Celebrations scheduled for Sunday to mark the opening of Martin Luther King, Jr's memorial on the National Mall are being threatened by Hurricane Irene, as it hurtles up the Atlantic.
Officials watching the storm now say it could threaten to postpone or delay the dedication ceremony. The storm, currently a Category 2, could reach landfall in the US by the end of the week.
But the skies were still blue over Washington today, as visitors streamed into the Martin Luther King Memorial as it opened to the public for the first time this week ahead of Sunday's dedication ceremony.
Nearly 50 years after his iconic "I Have a Dream" speech on the National Mall, MLK Jr's memorial is joining some of America's most influential figures carved in stone there -- Abraham Lincoln, Thomas Jefferson and George Washington.
"It feels like it's long overdue that a man who's contributed so much to the people of this country and to the world is finally getting his justice," said Jeri Green of Washington, who visited the memorial.
"At a time when African Americans are hurting so much by the economy and continued challenges, not withstanding having our first African American president, it's just so befitting and it's a mixture of emotions," Green said.
Inspiration for the design came from a line in King's "I Have a Dream" speech, which he delivered 48 years ago on the National Mall during the March on Washington: "Out of a mountain of despair, a stone of hope."
"King becomes the stone of hope, so it's designed to be that he himself, the man, the image of King emerges from that stone that comes from the mountain of despair," said Thomas Luebke, secretary of the U.S. Commission of Fine Arts, a federal design review agency.
Visitors can walk to the main memorial through the "Mountain of Despair," a large rock cut in two. At the center of the memorial stands the "Stone of Hope," with a statue of King on the far side, overlooking the Tidal Basin. Encircling the monument are marble walls on which 14 of King's most famous quotes from his speeches, sermons and writings are etched.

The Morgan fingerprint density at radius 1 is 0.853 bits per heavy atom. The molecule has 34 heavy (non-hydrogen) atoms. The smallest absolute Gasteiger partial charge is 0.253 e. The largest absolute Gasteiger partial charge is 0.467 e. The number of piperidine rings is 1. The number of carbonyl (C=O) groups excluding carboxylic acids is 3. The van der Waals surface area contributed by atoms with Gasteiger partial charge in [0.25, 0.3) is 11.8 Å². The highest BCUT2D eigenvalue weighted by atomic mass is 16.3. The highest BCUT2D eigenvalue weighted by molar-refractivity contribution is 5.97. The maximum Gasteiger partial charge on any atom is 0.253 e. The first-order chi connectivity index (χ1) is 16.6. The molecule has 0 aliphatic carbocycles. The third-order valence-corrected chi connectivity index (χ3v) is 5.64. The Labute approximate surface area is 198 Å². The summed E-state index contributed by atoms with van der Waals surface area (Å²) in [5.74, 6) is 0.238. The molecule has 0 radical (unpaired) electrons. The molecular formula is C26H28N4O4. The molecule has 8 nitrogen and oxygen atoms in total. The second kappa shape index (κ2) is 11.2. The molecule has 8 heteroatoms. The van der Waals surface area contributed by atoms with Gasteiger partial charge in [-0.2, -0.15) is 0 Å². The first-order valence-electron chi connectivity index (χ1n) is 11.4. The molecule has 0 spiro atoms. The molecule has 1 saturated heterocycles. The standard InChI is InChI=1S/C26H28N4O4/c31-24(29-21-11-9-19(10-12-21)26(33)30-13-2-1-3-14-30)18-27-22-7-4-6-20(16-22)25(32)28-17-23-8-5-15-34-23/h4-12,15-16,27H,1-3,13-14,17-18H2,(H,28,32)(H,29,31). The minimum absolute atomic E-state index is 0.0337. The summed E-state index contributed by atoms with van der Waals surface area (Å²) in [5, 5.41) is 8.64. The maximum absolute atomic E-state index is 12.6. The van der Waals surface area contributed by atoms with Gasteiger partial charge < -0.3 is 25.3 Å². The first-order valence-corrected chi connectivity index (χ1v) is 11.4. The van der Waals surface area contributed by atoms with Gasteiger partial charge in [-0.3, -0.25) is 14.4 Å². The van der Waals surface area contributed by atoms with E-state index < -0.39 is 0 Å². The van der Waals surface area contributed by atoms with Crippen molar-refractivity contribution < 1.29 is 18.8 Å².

But missing from the quotes lining the memorial is his iconic "I Have a Dream" line. The architects say they chose to not include the line since so much of the memorial was already based on the speech, and they wanted to highlight his other celebrated passages.
The memorial was 15 years in the making, beginning with a resolution signed in 1996 by President Bill Clinton to establish a memorial "honoring the life, the dream and the legacy of Dr. Martin Luther King, Jr." on the National Mall.
The ceremonial groundbreaking for the memorial took place on Nov. 13, 2006, and the dedication is scheduled for Sunday, the 48th anniversary of Dr. King's "I Have A Dream" speech, which he delivered from the steps of the Lincoln Memorial in 1963.
Gloria Coles, a 73-year-old Washington native who took part in the March on Washington with her 13-year-old daughter, visited the memorial Monday to honor King's accomplishments.
"I did a lot of protesting at the monument when it was happening before, so I follow Dr. King, his history," Coles said. "This is history-making. The memorial itself, just to be here on these grounds, downtown here, means a lot. Didn't put it on the outskirts, put it right here where everybody else is."
While the memorial provides the public with a way to honor King's legacy, some controversy arose over the course of its construction.